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Maybe it’s because some still hold strong to the adage that men are the stronger sex.
Maybe it’s because men themselves aren’t as open about health problems they experience with age.
And maybe it’s because so much focus is put on alleviating male sexual performance — and not on other physical functions that not only affect quality of life but health and longevity.
Whatever the reason, there’s been ample research for years on the hormonal, metabolic and muscle changes that contribute to frailty in women. But you hear very little about the male equivalent.
It’s time to change that…
Weak muscles + belly fat = functional decline in men
According to Professor Tiago da Silva Alexandre, “Impaired physical performance is the first sign of functional decline in the elderly. It’s considered a pre-clinical transition stage toward incapacity, appearing before difficulties are experienced with everyday activities such as using public transport, shopping, doing housework, cooking, bathing, getting dressed, and taking meals,” Alexandre said.
And most importantly, he adds, “Early diagnosis could help prevent older people from becoming unable to perform these day-to-day tasks.”
Prof. Alexandre and fellow researchers at the Federal University of São Carlos (UFSCar) in Brazil assessed physical performance, considered the sixth vital sign in assessing the elderly, to help identify the earliest signs of functional decline.
They analyzed data on 3,875 people aged 60 and above and found the lowest scores on functional physical performance were among men who were abdominally obese (spare tire) and had age-related loss of muscle strength, known as dynapenia.
“Men and women alike lose muscle strength and accumulate abdominal fat as they age, but the situation is worse for men,” says Roberta de Oliveira Máximo, PhD student in Physical Therapy at Federal University of Sao Carlos in Brazil.
“Men lose more muscle strength than women during their lifetime and tend to accumulate abdominal fat even before they’re elderly. Abdominal fat is more active metabolically and generates low-level inflammation, with negative repercussions for muscle function. This explains the differences between the sexes, and why dynapenic abdominal obesity affects physical performance more in men.”
In other words, men with the combination of dynapenia (in this case, measured by reduced handgrip strength) and belly fat are on the road to becoming physically incapacitated before their time.
Start now to slow functional decline
According to Alexandre, one of the main messages of their research is that identifying the dynapenic/abdominal obesity phenotype is essential to stave off the first signs of functional decline in older men.
“The clinical importance of these findings is that although dynapenic/abdominal obesity is an age-related condition, it is potentially modifiable and neglecting it has major repercussions for functional status, especially in men,” he said.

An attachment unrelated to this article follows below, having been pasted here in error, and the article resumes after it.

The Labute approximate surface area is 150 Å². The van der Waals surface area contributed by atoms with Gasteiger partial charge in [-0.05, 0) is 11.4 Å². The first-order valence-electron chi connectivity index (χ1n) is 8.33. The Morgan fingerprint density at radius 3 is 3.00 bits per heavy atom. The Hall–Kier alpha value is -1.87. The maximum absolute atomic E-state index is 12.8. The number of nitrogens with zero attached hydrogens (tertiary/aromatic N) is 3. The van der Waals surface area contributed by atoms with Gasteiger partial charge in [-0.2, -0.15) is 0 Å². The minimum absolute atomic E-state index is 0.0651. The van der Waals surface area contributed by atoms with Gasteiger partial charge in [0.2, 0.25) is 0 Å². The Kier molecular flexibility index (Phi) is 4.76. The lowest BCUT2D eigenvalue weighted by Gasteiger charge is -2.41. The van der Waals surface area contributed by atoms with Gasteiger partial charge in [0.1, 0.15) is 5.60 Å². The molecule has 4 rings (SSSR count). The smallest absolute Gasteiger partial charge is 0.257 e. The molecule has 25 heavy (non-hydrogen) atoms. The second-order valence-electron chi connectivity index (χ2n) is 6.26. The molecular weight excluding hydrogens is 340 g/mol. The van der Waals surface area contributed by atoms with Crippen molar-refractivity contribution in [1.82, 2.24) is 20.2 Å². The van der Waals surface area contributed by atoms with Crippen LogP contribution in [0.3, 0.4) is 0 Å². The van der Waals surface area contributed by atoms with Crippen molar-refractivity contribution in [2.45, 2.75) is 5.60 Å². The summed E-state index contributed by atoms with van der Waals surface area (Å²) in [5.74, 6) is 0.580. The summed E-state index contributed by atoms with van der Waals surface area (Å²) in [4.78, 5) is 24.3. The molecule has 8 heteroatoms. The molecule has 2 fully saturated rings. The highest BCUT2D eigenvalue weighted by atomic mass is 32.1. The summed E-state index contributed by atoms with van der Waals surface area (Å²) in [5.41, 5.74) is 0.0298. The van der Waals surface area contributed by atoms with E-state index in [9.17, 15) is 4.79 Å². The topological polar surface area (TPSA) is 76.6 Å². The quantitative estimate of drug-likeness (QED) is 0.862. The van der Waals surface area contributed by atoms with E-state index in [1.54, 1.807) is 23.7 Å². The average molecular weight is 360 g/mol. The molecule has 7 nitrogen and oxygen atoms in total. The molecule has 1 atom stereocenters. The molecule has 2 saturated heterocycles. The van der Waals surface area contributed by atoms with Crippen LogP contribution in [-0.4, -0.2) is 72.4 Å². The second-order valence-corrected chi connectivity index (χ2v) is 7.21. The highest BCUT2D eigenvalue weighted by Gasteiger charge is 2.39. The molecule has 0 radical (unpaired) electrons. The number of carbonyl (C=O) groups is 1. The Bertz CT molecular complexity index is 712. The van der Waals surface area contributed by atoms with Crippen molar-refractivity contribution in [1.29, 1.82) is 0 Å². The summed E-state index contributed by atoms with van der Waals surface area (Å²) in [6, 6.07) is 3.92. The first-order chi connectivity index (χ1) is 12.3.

Practicing strength training, in addition to at least 150 to 300 minutes of moderately intense exercise or 75 to 150 minutes of vigorous aerobic exercise each week, is what he advises.
But like women, changes in hormone levels can also contribute to the belly fat and muscle weakness that adds up to this functional decline.
Low testosterone levels are associated with increased fat mass (particularly central adiposity — or that belly fat they found in the study), reduced lean mass and a significant loss of muscle mass.
And surprisingly, to most, estrogen can compound the problem.
Unlike menopausal women who suffer the effects of lost estrogen, older men begin to experience both weight gain and muscle loss when their estrogen levels are too high (estrogen dominance) and their testosterone levels too low.
This combination (low-T and estrogen dominance) can help fuel the belly fat/muscle loss combo that accelerates the functional decline in men, bringing about symptoms that can make a man seem old and frail before his time, including lack of strength, energy or endurance.
Male health expert, Dr. Geo Espinoza suggests a natural substance may help balance those hormones.
DIM (short for 3, 3’-diindolylmethane) is a phytonutrient that combats estrogen dominance in men, working as a natural hormone balancer. DIM is found in abundance in cruciferous vegetables like broccoli, Brussels sprouts and kale. And, it can be taken in supplement form.
In addition, The European Congress of Endocrinology studies the hormonal effects of following a low-calorie, ketogenic diet for men whose testosterone needed a boost.
The research determined that after following the diet for four weeks:
- Bodyweight, fat mass and body mass index (BMI) significantly decreased.
- Total testosterone levels went way up.
- A substantial increase was noted in all sex hormones.
- Testicular function improved.
As far as keeping testosterone levels where they should be, it’s important to know that many common medications can cause low testosterone, including statins and antidepressants.
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Combination of dynapenia and abdominal obesity affects long-term physical performance trajectories in older adults: sex differences The American Journal of Clinical Nutrition
Testosterone and obesity — Pubmed.gov